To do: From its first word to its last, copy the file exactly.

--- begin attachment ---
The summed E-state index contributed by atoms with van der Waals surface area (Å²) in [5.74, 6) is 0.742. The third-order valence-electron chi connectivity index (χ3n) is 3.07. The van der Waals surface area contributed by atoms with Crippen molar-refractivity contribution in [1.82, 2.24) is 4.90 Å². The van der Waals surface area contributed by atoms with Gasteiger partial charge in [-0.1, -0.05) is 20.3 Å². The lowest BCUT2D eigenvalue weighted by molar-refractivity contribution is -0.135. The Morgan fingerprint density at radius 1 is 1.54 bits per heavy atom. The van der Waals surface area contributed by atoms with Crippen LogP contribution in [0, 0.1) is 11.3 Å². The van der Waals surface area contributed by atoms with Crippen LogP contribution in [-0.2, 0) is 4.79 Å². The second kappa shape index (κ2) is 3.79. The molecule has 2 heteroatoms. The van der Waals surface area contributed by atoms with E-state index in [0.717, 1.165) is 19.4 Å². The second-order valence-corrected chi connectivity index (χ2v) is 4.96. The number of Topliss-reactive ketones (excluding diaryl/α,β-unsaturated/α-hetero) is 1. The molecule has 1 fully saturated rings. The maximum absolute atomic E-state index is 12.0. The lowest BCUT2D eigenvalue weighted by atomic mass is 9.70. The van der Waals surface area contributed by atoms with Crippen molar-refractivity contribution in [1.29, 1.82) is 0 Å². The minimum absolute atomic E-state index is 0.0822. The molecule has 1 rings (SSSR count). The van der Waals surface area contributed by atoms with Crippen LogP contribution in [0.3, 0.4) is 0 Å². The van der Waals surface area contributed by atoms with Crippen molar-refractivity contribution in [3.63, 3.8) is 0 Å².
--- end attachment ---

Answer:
The summed E-state index contributed by atoms with van der Waals surface area (Å²) in [5.74, 6) is 0.742. The third-order valence-electron chi connectivity index (χ3n) is 3.07. The van der Waals surface area contributed by atoms with Crippen molar-refractivity contribution in [1.82, 2.24) is 4.90 Å². The van der Waals surface area contributed by atoms with Gasteiger partial charge in [-0.1, -0.05) is 20.3 Å². The lowest BCUT2D eigenvalue weighted by molar-refractivity contribution is -0.135. The Morgan fingerprint density at radius 1 is 1.54 bits per heavy atom. The van der Waals surface area contributed by atoms with Crippen LogP contribution in [0, 0.1) is 11.3 Å². The van der Waals surface area contributed by atoms with Crippen LogP contribution in [-0.2, 0) is 4.79 Å². The second kappa shape index (κ2) is 3.79. The molecule has 2 heteroatoms. The van der Waals surface area contributed by atoms with E-state index in [0.717, 1.165) is 19.4 Å². The second-order valence-corrected chi connectivity index (χ2v) is 4.96. The number of Topliss-reactive ketones (excluding diaryl/α,β-unsaturated/α-hetero) is 1. The molecule has 1 fully saturated rings. The maximum absolute atomic E-state index is 12.0. The lowest BCUT2D eigenvalue weighted by atomic mass is 9.70. The van der Waals surface area contributed by atoms with Crippen molar-refractivity contribution in [1.29, 1.82) is 0 Å². The minimum absolute atomic E-state index is 0.0822. The molecule has 1 rings (SSSR count). The van der Waals surface area contributed by atoms with Crippen LogP contribution in [0.3, 0.4) is 0 Å². The van der Waals surface area contributed by atoms with Crippen molar-refractivity contribution in [3.63, 3.8) is 0 Å².